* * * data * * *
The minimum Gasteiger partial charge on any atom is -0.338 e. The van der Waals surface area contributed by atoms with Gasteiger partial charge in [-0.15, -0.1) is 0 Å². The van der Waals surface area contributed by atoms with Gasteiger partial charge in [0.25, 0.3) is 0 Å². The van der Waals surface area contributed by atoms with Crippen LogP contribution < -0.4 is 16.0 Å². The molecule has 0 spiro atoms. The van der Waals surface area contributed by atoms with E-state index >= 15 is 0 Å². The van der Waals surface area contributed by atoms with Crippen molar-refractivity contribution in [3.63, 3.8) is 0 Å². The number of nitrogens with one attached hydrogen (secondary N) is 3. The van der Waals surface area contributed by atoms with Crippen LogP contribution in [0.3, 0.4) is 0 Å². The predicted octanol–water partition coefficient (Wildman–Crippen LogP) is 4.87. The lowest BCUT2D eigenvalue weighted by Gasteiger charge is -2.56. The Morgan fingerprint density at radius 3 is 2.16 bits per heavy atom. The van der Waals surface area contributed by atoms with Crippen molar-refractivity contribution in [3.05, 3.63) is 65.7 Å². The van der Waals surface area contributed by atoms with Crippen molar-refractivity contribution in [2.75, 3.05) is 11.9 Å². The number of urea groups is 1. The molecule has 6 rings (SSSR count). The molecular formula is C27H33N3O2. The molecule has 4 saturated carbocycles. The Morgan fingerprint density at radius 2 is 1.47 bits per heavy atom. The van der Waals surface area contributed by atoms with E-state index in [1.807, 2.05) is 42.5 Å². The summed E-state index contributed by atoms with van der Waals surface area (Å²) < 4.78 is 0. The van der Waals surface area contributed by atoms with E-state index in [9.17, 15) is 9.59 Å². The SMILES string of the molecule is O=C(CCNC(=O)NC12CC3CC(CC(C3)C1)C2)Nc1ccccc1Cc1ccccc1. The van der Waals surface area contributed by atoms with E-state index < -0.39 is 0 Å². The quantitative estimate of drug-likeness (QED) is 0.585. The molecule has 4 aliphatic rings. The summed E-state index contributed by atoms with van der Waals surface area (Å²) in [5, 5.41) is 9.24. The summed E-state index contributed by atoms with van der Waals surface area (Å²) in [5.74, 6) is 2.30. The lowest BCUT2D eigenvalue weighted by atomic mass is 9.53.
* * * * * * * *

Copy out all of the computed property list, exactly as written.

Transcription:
The minimum Gasteiger partial charge on any atom is -0.338 e. The van der Waals surface area contributed by atoms with Gasteiger partial charge in [-0.15, -0.1) is 0 Å². The van der Waals surface area contributed by atoms with Gasteiger partial charge in [0.25, 0.3) is 0 Å². The van der Waals surface area contributed by atoms with Crippen LogP contribution < -0.4 is 16.0 Å². The molecule has 0 spiro atoms. The van der Waals surface area contributed by atoms with E-state index >= 15 is 0 Å². The van der Waals surface area contributed by atoms with Crippen molar-refractivity contribution in [3.63, 3.8) is 0 Å². The number of nitrogens with one attached hydrogen (secondary N) is 3. The van der Waals surface area contributed by atoms with Crippen LogP contribution in [0.3, 0.4) is 0 Å². The predicted octanol–water partition coefficient (Wildman–Crippen LogP) is 4.87. The lowest BCUT2D eigenvalue weighted by Gasteiger charge is -2.56. The Morgan fingerprint density at radius 3 is 2.16 bits per heavy atom. The van der Waals surface area contributed by atoms with Crippen molar-refractivity contribution in [3.05, 3.63) is 65.7 Å². The van der Waals surface area contributed by atoms with Crippen molar-refractivity contribution in [2.75, 3.05) is 11.9 Å². The number of urea groups is 1. The molecule has 6 rings (SSSR count). The molecular formula is C27H33N3O2. The molecule has 4 saturated carbocycles. The Morgan fingerprint density at radius 2 is 1.47 bits per heavy atom. The van der Waals surface area contributed by atoms with E-state index in [1.807, 2.05) is 42.5 Å². The summed E-state index contributed by atoms with van der Waals surface area (Å²) < 4.78 is 0. The van der Waals surface area contributed by atoms with E-state index in [9.17, 15) is 9.59 Å². The SMILES string of the molecule is O=C(CCNC(=O)NC12CC3CC(CC(C3)C1)C2)Nc1ccccc1Cc1ccccc1. The van der Waals surface area contributed by atoms with E-state index < -0.39 is 0 Å². The quantitative estimate of drug-likeness (QED) is 0.585. The molecule has 4 aliphatic rings. The summed E-state index contributed by atoms with van der Waals surface area (Å²) in [5, 5.41) is 9.24. The summed E-state index contributed by atoms with van der Waals surface area (Å²) in [5.74, 6) is 2.30. The lowest BCUT2D eigenvalue weighted by atomic mass is 9.53.